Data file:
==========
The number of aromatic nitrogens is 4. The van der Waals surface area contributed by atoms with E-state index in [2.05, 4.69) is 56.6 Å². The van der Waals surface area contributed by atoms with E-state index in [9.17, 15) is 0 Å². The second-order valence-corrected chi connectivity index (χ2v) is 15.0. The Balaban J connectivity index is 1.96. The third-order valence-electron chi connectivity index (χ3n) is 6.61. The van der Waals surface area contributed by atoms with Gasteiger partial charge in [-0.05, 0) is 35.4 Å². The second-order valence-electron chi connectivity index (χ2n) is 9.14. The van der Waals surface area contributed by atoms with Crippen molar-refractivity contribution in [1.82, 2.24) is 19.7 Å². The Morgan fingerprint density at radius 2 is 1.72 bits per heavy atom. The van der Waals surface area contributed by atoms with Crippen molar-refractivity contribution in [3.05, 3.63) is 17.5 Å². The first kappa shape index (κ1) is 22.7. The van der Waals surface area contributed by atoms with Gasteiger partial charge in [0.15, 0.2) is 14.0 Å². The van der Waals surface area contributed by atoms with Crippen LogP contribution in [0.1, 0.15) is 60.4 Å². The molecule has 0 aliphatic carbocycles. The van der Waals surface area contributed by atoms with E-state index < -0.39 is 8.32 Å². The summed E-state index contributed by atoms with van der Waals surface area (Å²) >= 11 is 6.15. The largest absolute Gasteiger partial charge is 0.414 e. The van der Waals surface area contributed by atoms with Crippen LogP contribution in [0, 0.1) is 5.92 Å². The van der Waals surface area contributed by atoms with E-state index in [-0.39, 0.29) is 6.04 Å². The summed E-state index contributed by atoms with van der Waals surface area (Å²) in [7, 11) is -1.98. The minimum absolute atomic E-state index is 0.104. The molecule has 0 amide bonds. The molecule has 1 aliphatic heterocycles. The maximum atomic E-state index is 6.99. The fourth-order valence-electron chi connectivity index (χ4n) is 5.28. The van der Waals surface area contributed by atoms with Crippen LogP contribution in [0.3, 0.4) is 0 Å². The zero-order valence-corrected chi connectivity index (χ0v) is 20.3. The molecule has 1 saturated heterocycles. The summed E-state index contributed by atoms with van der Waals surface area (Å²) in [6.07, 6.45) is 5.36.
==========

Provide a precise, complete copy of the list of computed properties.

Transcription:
The number of aromatic nitrogens is 4. The van der Waals surface area contributed by atoms with E-state index in [2.05, 4.69) is 56.6 Å². The van der Waals surface area contributed by atoms with E-state index in [9.17, 15) is 0 Å². The second-order valence-corrected chi connectivity index (χ2v) is 15.0. The Balaban J connectivity index is 1.96. The third-order valence-electron chi connectivity index (χ3n) is 6.61. The van der Waals surface area contributed by atoms with Gasteiger partial charge in [-0.05, 0) is 35.4 Å². The second-order valence-electron chi connectivity index (χ2n) is 9.14. The van der Waals surface area contributed by atoms with Crippen molar-refractivity contribution in [1.82, 2.24) is 19.7 Å². The Morgan fingerprint density at radius 2 is 1.72 bits per heavy atom. The van der Waals surface area contributed by atoms with Crippen molar-refractivity contribution in [3.05, 3.63) is 17.5 Å². The first kappa shape index (κ1) is 22.7. The van der Waals surface area contributed by atoms with Gasteiger partial charge in [0.15, 0.2) is 14.0 Å². The van der Waals surface area contributed by atoms with Crippen LogP contribution in [0.1, 0.15) is 60.4 Å². The molecule has 0 aliphatic carbocycles. The van der Waals surface area contributed by atoms with E-state index < -0.39 is 8.32 Å². The summed E-state index contributed by atoms with van der Waals surface area (Å²) >= 11 is 6.15. The largest absolute Gasteiger partial charge is 0.414 e. The van der Waals surface area contributed by atoms with Crippen LogP contribution in [0, 0.1) is 5.92 Å². The van der Waals surface area contributed by atoms with E-state index in [-0.39, 0.29) is 6.04 Å². The summed E-state index contributed by atoms with van der Waals surface area (Å²) in [7, 11) is -1.98. The minimum absolute atomic E-state index is 0.104. The molecule has 0 amide bonds. The molecule has 1 aliphatic heterocycles. The maximum atomic E-state index is 6.99. The fourth-order valence-electron chi connectivity index (χ4n) is 5.28. The van der Waals surface area contributed by atoms with Crippen LogP contribution in [0.3, 0.4) is 0 Å². The zero-order valence-corrected chi connectivity index (χ0v) is 20.3. The molecule has 1 saturated heterocycles. The summed E-state index contributed by atoms with van der Waals surface area (Å²) in [6.07, 6.45) is 5.36.